The more I think about Ridley Scott’s Prometheus, the less I like it. Sure, it’s one of the better looking movies I’ve seen in a long time, but that’s Scott’s hallmark. The production design is gorgeous, the special effects are top notch, and the cinematography is atmospheric and Gothic without being so dark and murky that you can’t make out what’s happening on screen. The sound design is also wonderful, and the 3D well done without being gimmicky.
But boy, are the characters and story dumb.
It’s not a total disaster, but it certainly is a missed opportunity and so much less than it could have been with a little extra effort. The Internet is aflame with ire directed toward Damon Lindelof, one of Lost‘s co-creators, who did a revision of the script based on Jon Spaihts’ original draft. They feel Lindelof brought the failure of the Lost finale straight to Prometheus.
But really, Ridley Scott is to blame. The story is apparently exactly what he wanted. As the director, he’s ultimately responsible for what’s on screen, and unfortunately, good looking movies with paper-thin characters and weak stories are the rule rather than the exception of his filmography.
Where to begin on what went wrong? (There are spoilers for the movie here, so if you haven’t seen go watch it and come back when you’re done. Yes, I think it’s worth seeing even if it is something of a mess.)
The movie opens with a series of gorgeous landscape shots that culminate with an alien Engineer–a kind of super-buff, hairless human giant–on a lifeless world, presumably in the distant past. It may be Earth, but it may not, and doesn’t really matter. The Engineer drinks a concoction that dissolves his body and dumps his DNA into the waters of this world, which one assumes is to show how life began on that planet.
So far so good. We then see the world of 2089 with a bunch of scientists wandering through caves on the Isle of Skye in Scotland, where they find an ancient painting of primitives worshiping a giant who is pointing at a specific set of stars in the sky.
Jump forward again a few years and we are on board the starship Prometheus, which is headed for the solar system shown on the primitive cave painting.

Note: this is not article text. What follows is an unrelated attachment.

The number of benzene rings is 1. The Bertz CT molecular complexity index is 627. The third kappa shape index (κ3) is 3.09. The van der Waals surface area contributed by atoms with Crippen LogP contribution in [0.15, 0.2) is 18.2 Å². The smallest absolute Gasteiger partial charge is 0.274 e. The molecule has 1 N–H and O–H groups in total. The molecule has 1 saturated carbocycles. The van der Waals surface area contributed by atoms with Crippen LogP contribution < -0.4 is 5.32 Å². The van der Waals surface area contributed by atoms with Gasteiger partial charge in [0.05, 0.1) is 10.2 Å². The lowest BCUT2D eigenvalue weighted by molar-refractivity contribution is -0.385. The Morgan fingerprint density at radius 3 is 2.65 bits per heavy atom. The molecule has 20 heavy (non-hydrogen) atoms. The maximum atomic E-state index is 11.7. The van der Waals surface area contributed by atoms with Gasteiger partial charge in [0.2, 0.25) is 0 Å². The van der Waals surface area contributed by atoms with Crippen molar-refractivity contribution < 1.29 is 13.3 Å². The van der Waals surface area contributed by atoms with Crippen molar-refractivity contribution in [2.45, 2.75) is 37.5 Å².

Everyone wakes from hypersleep, and this is where things start to get a little hinky. These people have no idea why they are on this ship! Hello!! Really? No one seems to know each other, and the few who get bits of dialog are complete assholes.
Okay, so that’s not the worst thing about the movie, but it is dumb. No one got a mission briefing before they set out? These people didn’t even meet each other before dropping into hypersleep? I mean, come on.
But the bigger problem is that, with the exception of David the android, none of the characters ever come to life, and all of them act like complete idiots.
We have a Mowhawked jerk (a geologist) and some other random guy totally freak out inside the alien pyramid when they come across the bodies of dead space jockies. They’re so freaked out that they leave right away to head back to the Prometheus. Dumb asses that they are, they get lost, even though they have GPS trackers build into their suits and a freaking holographic map back on the ship that the captain could have used to direct them to the way out, if only they’d bothered to ask.
So they get stuck inside the pyramid when this massive sandstorm arrives and have to spend the night there. The captain decides he’d rather bone Meredith Vickers than keep an eye on the guys in the pyramid. But hey, she’s played by Charlize Theron, so I sort of get that.